Ten health individuals rode stationary bicycles for 45 minutes. The researchers then took a small tissue sample (biopsy) from a muscle from each of their legs before and after a bicycle riding session. They also measured lactate, which is produced by muscles under stress. Examining the biopsy tissue, they found nuclear respiratory factor 1 (NRF1), a substance charged with regulating a factor that controls telomere shortening. The researchers described the process to Time magazine:
“Think about NRF1 like varnish on nails. You can’t change the nail, but you can change the varnish repeatedly. You’re refreshing and replacing the old section with new protective molecules at the telomeres.”
Moderate exercise renews telomere protection. Such refreshing helps the DNA to stave off, at least to some degree, the aging process. Each episode of training is a process of renewal, but affecting NRF1. Interestingly, starvation leads to a pathway that involves NRF1. You may have heard that fasting may help cells stay younger biologically, and not divide as frequently as possible.
While the researchers did not determine if 45 minutes of biking resulted in longer telomeres, they did demonstrate a possible mechanism for such a connection. Continuing with our theme of optimizing telomere length, let’s look at mindfulness.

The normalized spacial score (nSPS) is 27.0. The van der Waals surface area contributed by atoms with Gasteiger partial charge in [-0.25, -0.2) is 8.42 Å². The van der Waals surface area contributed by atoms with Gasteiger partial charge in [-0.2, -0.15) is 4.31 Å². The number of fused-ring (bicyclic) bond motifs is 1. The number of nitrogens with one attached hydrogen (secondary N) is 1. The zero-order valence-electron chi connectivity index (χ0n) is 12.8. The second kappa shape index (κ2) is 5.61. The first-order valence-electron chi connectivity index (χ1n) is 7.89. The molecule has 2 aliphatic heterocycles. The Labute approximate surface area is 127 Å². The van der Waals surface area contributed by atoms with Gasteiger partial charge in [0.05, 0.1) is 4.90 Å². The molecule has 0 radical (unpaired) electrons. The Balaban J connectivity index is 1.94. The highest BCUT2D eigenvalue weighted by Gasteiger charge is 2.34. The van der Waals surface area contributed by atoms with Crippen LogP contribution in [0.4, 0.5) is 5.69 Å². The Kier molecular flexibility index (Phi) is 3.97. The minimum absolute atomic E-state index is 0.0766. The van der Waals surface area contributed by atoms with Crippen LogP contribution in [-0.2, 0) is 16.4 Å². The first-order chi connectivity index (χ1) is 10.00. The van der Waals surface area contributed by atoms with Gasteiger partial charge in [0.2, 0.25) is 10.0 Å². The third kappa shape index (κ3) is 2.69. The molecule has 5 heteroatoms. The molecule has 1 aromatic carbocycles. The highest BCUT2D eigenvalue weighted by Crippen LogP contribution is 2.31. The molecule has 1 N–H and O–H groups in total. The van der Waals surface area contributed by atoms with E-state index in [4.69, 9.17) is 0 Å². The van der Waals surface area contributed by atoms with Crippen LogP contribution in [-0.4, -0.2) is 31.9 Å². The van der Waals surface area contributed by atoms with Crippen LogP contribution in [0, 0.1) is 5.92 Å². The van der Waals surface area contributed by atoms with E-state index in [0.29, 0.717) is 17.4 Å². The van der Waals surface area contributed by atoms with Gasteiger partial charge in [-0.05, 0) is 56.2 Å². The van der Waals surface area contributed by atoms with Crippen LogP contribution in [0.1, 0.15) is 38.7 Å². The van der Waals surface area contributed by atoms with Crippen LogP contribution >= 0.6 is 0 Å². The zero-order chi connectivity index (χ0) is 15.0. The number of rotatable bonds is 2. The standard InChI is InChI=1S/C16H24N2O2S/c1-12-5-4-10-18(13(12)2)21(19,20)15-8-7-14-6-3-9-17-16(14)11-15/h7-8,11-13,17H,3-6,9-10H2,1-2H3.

Mindfulness slows telomere shortening
Let’s turn to mindfulness and telomeres. Many of us practice mindfulness, such as meditation. I use it to reduce stress and to optimize my general health. Studies demonstrate benefits for conditions such as:
- immune disorders
- hot flashes
Meditation may also have a salutatory effect on longevity. Intensive meditation training can change telomerase activity. Publishing in 2011, Tonya Jacobs and colleagues investigated the impact of a 3-month meditation retreat on telomerase activity.
Thirty retreat participants meditated for approximately six hours daily over a three month period. Researchers compared them with a wait-list control group, matching sex, age, body mass index, and prior experience with meditation. They checked psychological measures before and after the meditation intervention and took white blood cell samples to assess telomerase activity. Their findings found that, compared with the control group, meditation retreat participants had:
- increases in perceived control
- decreases in neuroticism
- increases in mindfulness and purpose in life
Going further, they linked meditation and positive psychological change with telomerase activity. Additionally, increases in Purpose in Life directly mediated the telomerase group difference, whereas increases in Mindfulness did not.
This study is the first to associate meditation and positive psychological change with telomerase activity.
Unfortunately, the study authors did not measure baseline telomerase activity. Other studies have demonstrated a meditation: longer telomere length in blood cells.
Diet and telomere length
A systematic review and meta-analysis recently tried to determine the effect of diet on telomere length. The study authors included five randomized clinical trials involving nine diets and 533 participants. The authors concluded that they could not offer any final statement regarding the absence of an effect of diet on telomere length, given substantial differences in diet interventions’ type and duration.